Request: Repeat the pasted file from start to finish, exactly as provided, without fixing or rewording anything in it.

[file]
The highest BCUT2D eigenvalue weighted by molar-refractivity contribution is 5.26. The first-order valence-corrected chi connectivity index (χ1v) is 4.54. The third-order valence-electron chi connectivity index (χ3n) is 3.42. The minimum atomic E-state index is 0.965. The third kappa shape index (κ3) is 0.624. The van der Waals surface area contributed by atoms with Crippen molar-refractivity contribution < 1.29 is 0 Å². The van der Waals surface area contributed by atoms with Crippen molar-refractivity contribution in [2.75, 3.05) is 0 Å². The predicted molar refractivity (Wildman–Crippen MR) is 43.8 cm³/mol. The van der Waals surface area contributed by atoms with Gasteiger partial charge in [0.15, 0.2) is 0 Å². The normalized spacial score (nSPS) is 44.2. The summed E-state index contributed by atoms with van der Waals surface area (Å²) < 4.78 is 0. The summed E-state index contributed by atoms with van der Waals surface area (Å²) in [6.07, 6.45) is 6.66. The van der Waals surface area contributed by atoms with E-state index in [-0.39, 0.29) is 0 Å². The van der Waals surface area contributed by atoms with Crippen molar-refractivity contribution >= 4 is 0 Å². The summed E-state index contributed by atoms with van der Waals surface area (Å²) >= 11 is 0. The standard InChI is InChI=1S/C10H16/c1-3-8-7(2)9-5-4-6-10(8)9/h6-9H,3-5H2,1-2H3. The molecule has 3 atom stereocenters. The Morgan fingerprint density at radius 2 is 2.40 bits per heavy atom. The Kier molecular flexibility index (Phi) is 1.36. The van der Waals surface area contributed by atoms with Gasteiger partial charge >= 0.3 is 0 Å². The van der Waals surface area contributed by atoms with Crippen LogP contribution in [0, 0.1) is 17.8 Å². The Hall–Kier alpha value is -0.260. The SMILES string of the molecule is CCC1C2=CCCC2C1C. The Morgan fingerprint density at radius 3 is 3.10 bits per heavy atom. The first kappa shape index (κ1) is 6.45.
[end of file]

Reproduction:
The highest BCUT2D eigenvalue weighted by molar-refractivity contribution is 5.26. The first-order valence-corrected chi connectivity index (χ1v) is 4.54. The third-order valence-electron chi connectivity index (χ3n) is 3.42. The minimum atomic E-state index is 0.965. The third kappa shape index (κ3) is 0.624. The van der Waals surface area contributed by atoms with Crippen molar-refractivity contribution < 1.29 is 0 Å². The van der Waals surface area contributed by atoms with Crippen molar-refractivity contribution in [2.75, 3.05) is 0 Å². The predicted molar refractivity (Wildman–Crippen MR) is 43.8 cm³/mol. The van der Waals surface area contributed by atoms with Gasteiger partial charge in [0.15, 0.2) is 0 Å². The normalized spacial score (nSPS) is 44.2. The summed E-state index contributed by atoms with van der Waals surface area (Å²) < 4.78 is 0. The summed E-state index contributed by atoms with van der Waals surface area (Å²) in [6.07, 6.45) is 6.66. The van der Waals surface area contributed by atoms with E-state index in [-0.39, 0.29) is 0 Å². The van der Waals surface area contributed by atoms with Crippen molar-refractivity contribution >= 4 is 0 Å². The summed E-state index contributed by atoms with van der Waals surface area (Å²) >= 11 is 0. The standard InChI is InChI=1S/C10H16/c1-3-8-7(2)9-5-4-6-10(8)9/h6-9H,3-5H2,1-2H3. The molecule has 3 atom stereocenters. The Morgan fingerprint density at radius 2 is 2.40 bits per heavy atom. The Kier molecular flexibility index (Phi) is 1.36. The van der Waals surface area contributed by atoms with Gasteiger partial charge >= 0.3 is 0 Å². The van der Waals surface area contributed by atoms with Crippen LogP contribution in [0, 0.1) is 17.8 Å². The Hall–Kier alpha value is -0.260. The SMILES string of the molecule is CCC1C2=CCCC2C1C. The Morgan fingerprint density at radius 3 is 3.10 bits per heavy atom. The first kappa shape index (κ1) is 6.45.